The last time I went, about a month ago, I mentioned the idea of going to the state botanical gardens. I see a sign on I-85 every time I go through Anderson that suggests it would not be too far for a day trip. And asked if he would like to go sometime. He was calling me by the time I got back to Decatur that day, making plans and arranging for us to go, along with his daughter and a friend of his from church. I'd marked the day on my calendar, and was looking forward to going this past Saturday, even though I thought: kinda still pretty hot, don't cha think? But figured if the 90 year-old was game for the outing, I could manage it ok myself.

But he called the first of the week, and said we should not plan to go: after he had called the gardens and they told him to stay away. It was a Football Saturday in Clemson, and with a home-game, there would not be a place to park in a twenty mile diameter of the stadium. So we scrupuluously avoided Clemson, and puttered around Greenville instead.

I had never actually been to down town in all my trips to visit. Neat, clean, pretty area, with lots of trees, planters along the streets with things blooming. Storefront occupied with small independent businesses, people shopping and eating at sidewalk restaurants, roaming the streets. Obviously good city planning, bringing businesses back to a vibrant downtown. And in the middle was a beautiful park, where the Reedy River flows. Much of it has been left natural, but some lawn areas, where people were sitting on blankets, picnicing, kids splashing in the shallows, lots of family activities. Pretty water falls over huge rocks, and lots of shade trees.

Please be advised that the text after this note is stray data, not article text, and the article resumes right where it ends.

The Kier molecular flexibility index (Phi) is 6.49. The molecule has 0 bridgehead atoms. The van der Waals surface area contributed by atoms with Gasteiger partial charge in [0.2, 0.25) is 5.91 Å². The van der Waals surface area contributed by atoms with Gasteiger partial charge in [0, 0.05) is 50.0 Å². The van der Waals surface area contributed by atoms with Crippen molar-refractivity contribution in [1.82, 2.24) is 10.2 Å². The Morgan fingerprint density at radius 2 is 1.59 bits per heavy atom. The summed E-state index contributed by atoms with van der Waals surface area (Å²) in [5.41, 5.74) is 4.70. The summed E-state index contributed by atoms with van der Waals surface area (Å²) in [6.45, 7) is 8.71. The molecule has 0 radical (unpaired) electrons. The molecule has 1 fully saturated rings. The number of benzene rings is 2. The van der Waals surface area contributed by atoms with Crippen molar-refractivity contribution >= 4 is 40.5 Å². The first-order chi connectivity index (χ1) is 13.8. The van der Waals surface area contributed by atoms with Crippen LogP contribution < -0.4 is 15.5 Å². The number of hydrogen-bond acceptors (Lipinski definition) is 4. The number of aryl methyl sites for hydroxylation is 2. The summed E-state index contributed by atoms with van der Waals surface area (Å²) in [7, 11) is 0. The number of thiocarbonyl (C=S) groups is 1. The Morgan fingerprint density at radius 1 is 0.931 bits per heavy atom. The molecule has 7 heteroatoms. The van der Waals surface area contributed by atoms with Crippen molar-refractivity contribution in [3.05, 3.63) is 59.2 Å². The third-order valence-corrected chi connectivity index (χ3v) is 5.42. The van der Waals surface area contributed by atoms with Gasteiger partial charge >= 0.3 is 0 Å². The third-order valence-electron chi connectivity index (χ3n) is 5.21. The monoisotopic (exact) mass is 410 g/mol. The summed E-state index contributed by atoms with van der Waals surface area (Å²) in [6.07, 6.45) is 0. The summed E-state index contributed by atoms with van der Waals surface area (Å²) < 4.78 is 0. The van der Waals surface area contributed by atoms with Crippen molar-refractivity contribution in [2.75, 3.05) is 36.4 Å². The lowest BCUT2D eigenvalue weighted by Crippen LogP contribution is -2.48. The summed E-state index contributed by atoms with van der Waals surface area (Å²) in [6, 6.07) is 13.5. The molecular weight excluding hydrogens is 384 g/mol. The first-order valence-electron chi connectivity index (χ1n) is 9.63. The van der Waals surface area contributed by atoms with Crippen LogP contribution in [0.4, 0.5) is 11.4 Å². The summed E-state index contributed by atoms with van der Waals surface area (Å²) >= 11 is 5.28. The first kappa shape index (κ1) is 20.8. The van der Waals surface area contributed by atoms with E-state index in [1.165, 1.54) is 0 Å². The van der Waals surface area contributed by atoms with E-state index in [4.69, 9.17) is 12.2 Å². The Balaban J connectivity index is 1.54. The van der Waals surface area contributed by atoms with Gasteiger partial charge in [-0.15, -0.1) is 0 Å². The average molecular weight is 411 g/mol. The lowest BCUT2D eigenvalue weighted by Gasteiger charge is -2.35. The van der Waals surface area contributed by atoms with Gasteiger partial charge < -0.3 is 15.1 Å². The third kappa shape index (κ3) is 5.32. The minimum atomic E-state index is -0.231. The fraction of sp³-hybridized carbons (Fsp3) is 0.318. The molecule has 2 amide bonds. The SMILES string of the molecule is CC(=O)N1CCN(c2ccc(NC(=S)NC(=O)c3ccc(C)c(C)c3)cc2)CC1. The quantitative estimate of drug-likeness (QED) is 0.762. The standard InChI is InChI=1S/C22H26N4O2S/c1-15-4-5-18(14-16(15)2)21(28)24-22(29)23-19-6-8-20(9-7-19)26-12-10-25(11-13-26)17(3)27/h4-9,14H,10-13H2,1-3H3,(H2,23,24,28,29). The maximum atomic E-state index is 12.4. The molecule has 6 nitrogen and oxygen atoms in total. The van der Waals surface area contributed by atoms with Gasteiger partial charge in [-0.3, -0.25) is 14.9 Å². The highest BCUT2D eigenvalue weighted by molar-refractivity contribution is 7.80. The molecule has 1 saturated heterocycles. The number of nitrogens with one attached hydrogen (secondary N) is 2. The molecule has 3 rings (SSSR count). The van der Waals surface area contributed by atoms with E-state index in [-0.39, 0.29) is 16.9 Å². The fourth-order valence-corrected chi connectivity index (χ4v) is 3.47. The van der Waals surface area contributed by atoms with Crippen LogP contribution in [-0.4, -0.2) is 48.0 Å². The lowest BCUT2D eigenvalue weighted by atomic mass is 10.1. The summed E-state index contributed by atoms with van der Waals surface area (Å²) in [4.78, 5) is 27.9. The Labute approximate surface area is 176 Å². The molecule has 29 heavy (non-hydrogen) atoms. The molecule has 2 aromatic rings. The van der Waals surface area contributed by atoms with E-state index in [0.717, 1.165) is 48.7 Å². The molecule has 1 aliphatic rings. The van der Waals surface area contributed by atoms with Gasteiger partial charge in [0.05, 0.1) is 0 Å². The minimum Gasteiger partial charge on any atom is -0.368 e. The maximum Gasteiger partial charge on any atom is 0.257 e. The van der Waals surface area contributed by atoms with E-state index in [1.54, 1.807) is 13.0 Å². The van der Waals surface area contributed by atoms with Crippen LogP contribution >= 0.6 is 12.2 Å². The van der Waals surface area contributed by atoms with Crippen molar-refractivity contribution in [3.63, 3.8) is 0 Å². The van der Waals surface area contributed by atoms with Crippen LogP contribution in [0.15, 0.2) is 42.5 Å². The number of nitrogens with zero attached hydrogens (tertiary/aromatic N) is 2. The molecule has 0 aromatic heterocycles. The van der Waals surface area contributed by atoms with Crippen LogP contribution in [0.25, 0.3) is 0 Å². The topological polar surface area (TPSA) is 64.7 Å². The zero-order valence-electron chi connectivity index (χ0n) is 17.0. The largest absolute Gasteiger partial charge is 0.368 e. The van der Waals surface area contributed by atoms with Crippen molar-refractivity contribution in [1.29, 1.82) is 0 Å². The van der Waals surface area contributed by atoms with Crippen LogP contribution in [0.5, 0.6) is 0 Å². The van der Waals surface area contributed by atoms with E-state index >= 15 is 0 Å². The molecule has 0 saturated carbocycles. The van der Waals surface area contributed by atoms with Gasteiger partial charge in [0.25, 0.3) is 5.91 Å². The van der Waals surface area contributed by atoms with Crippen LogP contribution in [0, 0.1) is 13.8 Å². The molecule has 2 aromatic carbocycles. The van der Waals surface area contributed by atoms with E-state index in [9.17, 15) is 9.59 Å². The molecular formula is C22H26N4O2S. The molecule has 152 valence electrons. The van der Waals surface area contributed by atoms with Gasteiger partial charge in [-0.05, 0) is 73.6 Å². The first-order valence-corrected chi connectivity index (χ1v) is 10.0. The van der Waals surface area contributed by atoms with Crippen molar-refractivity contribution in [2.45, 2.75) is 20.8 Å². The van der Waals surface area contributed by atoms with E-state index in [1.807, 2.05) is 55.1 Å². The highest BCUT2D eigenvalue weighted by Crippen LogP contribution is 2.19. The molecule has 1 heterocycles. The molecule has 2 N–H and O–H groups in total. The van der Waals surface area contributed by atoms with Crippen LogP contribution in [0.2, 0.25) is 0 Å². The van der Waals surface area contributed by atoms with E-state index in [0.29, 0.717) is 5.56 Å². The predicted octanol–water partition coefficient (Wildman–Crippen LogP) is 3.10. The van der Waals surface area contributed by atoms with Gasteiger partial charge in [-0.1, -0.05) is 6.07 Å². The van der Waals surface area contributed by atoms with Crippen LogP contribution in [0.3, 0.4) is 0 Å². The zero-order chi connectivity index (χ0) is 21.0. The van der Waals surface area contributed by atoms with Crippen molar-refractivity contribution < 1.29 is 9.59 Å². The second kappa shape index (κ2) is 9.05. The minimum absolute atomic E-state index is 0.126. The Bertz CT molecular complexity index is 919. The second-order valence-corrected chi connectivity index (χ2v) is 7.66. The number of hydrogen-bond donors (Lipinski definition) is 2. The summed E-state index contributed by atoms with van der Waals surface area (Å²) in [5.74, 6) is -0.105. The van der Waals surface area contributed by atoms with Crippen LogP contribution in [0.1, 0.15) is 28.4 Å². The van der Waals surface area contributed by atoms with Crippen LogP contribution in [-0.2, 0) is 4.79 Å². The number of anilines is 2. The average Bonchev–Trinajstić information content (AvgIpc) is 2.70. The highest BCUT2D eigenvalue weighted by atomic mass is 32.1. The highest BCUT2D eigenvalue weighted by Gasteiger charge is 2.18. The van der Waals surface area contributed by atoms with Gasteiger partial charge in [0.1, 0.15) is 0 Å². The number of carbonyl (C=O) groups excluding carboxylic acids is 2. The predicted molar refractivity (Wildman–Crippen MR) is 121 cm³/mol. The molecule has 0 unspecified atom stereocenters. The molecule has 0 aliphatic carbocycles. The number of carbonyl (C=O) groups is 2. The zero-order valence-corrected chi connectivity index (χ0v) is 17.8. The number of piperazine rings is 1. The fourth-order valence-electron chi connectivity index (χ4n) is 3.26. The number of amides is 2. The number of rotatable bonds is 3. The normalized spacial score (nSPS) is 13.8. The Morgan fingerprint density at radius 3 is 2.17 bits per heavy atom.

Plus I got to see my cousin, who recently relocated to the south side of Greenville. After having scouted out the inner city, I suggested we should start of list of interesting places to go and eat, trying one each time I am visiting.  We went back into town and had dinner at a place that should be advertising 'slow food'. It was good enough, but the service not so much. Not the place to take little people who would not only have gotten whine-y and impatient due to the wait, they might have starved before the food came.

It was about 10 p.m. before I got back to Decatur, and had to get up crazy-early, to drive back to Columbus, and work on Sunday morning.

a lot of stirrin' up...